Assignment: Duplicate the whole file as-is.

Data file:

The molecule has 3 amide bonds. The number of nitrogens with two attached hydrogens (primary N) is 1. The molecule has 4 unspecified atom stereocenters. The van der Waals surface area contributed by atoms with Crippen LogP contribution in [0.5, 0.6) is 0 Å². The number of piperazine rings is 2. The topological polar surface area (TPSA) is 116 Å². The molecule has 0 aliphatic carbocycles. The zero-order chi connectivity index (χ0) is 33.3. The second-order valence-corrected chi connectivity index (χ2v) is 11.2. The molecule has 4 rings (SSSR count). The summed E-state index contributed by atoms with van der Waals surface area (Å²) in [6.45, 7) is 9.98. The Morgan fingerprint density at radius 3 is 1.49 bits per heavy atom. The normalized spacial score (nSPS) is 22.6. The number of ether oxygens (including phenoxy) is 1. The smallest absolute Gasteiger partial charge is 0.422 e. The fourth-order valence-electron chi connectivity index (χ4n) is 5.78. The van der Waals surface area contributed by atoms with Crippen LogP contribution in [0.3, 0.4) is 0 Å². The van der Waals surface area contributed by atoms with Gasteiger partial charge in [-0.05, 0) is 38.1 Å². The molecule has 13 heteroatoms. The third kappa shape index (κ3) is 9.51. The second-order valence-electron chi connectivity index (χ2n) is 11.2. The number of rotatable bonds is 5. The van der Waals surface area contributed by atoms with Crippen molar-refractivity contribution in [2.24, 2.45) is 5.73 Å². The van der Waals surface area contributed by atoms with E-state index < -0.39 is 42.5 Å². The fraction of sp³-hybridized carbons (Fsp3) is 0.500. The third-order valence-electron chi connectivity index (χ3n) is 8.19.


The molecule has 3 amide bonds. The number of nitrogens with two attached hydrogens (primary N) is 1. The molecule has 4 unspecified atom stereocenters. The van der Waals surface area contributed by atoms with Crippen LogP contribution in [0.5, 0.6) is 0 Å². The number of piperazine rings is 2. The topological polar surface area (TPSA) is 116 Å². The molecule has 0 aliphatic carbocycles. The zero-order chi connectivity index (χ0) is 33.3. The second-order valence-corrected chi connectivity index (χ2v) is 11.2. The molecule has 4 rings (SSSR count). The summed E-state index contributed by atoms with van der Waals surface area (Å²) in [6.45, 7) is 9.98. The Morgan fingerprint density at radius 3 is 1.49 bits per heavy atom. The normalized spacial score (nSPS) is 22.6. The number of ether oxygens (including phenoxy) is 1. The smallest absolute Gasteiger partial charge is 0.422 e. The fourth-order valence-electron chi connectivity index (χ4n) is 5.78. The van der Waals surface area contributed by atoms with Crippen LogP contribution in [0.3, 0.4) is 0 Å². The van der Waals surface area contributed by atoms with Gasteiger partial charge in [-0.05, 0) is 38.1 Å². The molecule has 13 heteroatoms. The third kappa shape index (κ3) is 9.51. The second-order valence-electron chi connectivity index (χ2n) is 11.2. The number of rotatable bonds is 5. The van der Waals surface area contributed by atoms with Crippen molar-refractivity contribution in [2.24, 2.45) is 5.73 Å². The van der Waals surface area contributed by atoms with E-state index < -0.39 is 42.5 Å². The fraction of sp³-hybridized carbons (Fsp3) is 0.500. The third-order valence-electron chi connectivity index (χ3n) is 8.19.